30+ Incredible Creator Economy Statistics (2024)

by Josh Howarth
May 9, 2024

TikTok. YouTube. Twitch. Substack.

None of these platforms would be where they are today without the millions of creators churning out content we love. Those millions of creators and influencers are all part of the massive creator economy.

Creators, their fans, and the brands that sponsor them all contribute to an industry that’s worth billions of dollars. Perhaps the most interesting thing about the creator economy is that anyone can participate. No degree or experience is required.

But what do the raw numbers say about the creator economy?

That’s what this list of creator economy stats is all about.

Top Creator Economy Statistics

The stats in this article take a look at the creator economy from several different angles. Before diving into the list, take a look at the top 6:

  • There are over 200 million content creators in the world today.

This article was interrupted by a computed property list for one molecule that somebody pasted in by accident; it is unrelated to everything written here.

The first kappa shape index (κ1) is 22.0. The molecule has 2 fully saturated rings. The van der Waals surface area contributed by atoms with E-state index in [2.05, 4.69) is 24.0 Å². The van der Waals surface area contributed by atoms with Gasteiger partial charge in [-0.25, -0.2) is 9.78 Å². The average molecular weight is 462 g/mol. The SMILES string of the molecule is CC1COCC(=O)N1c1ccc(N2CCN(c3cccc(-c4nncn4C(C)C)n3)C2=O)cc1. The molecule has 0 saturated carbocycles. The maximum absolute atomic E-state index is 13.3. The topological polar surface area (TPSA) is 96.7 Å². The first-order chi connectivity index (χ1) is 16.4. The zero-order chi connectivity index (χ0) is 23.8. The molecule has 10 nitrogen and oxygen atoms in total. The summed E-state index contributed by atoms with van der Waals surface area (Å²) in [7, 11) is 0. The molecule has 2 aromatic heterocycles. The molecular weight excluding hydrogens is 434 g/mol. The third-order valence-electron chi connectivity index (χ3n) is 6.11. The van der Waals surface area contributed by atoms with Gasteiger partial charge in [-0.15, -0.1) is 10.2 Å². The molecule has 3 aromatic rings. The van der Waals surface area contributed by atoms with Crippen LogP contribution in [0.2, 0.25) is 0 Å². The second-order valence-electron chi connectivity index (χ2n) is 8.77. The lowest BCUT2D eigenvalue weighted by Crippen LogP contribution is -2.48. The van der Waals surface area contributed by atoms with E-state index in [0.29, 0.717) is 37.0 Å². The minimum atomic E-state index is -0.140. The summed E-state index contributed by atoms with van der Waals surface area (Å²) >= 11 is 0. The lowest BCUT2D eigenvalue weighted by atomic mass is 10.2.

• It takes content creators an average of six and a half months to earn their first dollar.
  • Just 10% of influencers earn $100K or more per year.
  • As of 2023, the global influencer market is valued at $21.1 billion
  • European brands spent €1.3 billion on creator marketing in 2020 alone.
  • 85% of full-time content creators say they enjoy their work.

The Creator Economy by the Numbers

The creator economy is huge — but how huge is it? If you’ve ever wondered just how many content creators are out there and how much they actually earn, you’re in the right place.

There are 207 million content creators in the world (Linktree)

According to the latest data, there are 207 million people who are considered “creators” in a professional sense.


Here’s a breakdown of the 207 million by follower count:

  • 23 million have less than 1,000 followers.
  • 139 million have between 1,000 and 10K followers.